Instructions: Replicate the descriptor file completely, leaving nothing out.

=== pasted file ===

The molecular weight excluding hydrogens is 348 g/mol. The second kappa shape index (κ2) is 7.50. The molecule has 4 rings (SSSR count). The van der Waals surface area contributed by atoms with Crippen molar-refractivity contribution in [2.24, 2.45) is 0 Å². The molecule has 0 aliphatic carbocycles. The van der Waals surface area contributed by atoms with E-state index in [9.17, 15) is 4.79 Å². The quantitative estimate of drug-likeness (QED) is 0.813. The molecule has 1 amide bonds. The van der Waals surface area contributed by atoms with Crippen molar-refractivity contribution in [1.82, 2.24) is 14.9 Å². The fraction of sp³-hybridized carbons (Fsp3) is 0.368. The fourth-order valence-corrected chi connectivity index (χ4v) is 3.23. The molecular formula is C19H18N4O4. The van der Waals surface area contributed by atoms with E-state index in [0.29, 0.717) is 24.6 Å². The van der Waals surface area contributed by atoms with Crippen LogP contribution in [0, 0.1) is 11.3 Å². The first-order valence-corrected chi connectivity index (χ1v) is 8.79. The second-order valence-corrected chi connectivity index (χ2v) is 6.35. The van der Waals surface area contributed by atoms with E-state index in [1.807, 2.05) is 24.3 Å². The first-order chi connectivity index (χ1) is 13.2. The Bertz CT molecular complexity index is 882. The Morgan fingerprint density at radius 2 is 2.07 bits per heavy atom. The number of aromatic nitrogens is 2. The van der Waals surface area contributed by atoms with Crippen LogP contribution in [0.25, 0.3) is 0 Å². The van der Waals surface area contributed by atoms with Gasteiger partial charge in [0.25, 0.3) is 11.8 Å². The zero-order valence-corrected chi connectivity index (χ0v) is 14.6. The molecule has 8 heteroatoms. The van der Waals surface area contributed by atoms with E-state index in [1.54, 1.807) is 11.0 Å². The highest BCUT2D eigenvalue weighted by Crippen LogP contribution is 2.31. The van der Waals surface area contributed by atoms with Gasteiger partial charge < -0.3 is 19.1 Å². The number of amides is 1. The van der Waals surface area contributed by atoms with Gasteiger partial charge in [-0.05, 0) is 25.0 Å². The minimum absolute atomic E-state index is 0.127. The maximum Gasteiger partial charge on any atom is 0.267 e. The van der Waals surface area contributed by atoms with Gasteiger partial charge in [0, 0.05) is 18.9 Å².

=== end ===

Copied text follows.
The molecular weight excluding hydrogens is 348 g/mol. The second kappa shape index (κ2) is 7.50. The molecule has 4 rings (SSSR count). The van der Waals surface area contributed by atoms with Crippen molar-refractivity contribution in [2.24, 2.45) is 0 Å². The molecule has 0 aliphatic carbocycles. The van der Waals surface area contributed by atoms with E-state index in [9.17, 15) is 4.79 Å². The quantitative estimate of drug-likeness (QED) is 0.813. The molecule has 1 amide bonds. The van der Waals surface area contributed by atoms with Crippen molar-refractivity contribution in [1.82, 2.24) is 14.9 Å². The fraction of sp³-hybridized carbons (Fsp3) is 0.368. The fourth-order valence-corrected chi connectivity index (χ4v) is 3.23. The molecular formula is C19H18N4O4. The van der Waals surface area contributed by atoms with E-state index in [0.29, 0.717) is 24.6 Å². The van der Waals surface area contributed by atoms with Crippen LogP contribution in [0, 0.1) is 11.3 Å². The first-order valence-corrected chi connectivity index (χ1v) is 8.79. The second-order valence-corrected chi connectivity index (χ2v) is 6.35. The van der Waals surface area contributed by atoms with E-state index in [1.807, 2.05) is 24.3 Å². The first-order chi connectivity index (χ1) is 13.2. The Bertz CT molecular complexity index is 882. The Morgan fingerprint density at radius 2 is 2.07 bits per heavy atom. The number of aromatic nitrogens is 2. The van der Waals surface area contributed by atoms with Crippen LogP contribution in [0.25, 0.3) is 0 Å². The van der Waals surface area contributed by atoms with Gasteiger partial charge in [0.25, 0.3) is 11.8 Å². The zero-order valence-corrected chi connectivity index (χ0v) is 14.6. The molecule has 8 heteroatoms. The van der Waals surface area contributed by atoms with E-state index in [1.54, 1.807) is 11.0 Å². The highest BCUT2D eigenvalue weighted by Crippen LogP contribution is 2.31. The van der Waals surface area contributed by atoms with Gasteiger partial charge < -0.3 is 19.1 Å². The number of amides is 1. The van der Waals surface area contributed by atoms with Gasteiger partial charge in [-0.05, 0) is 25.0 Å². The minimum absolute atomic E-state index is 0.127. The maximum Gasteiger partial charge on any atom is 0.267 e. The van der Waals surface area contributed by atoms with Gasteiger partial charge in [0, 0.05) is 18.9 Å².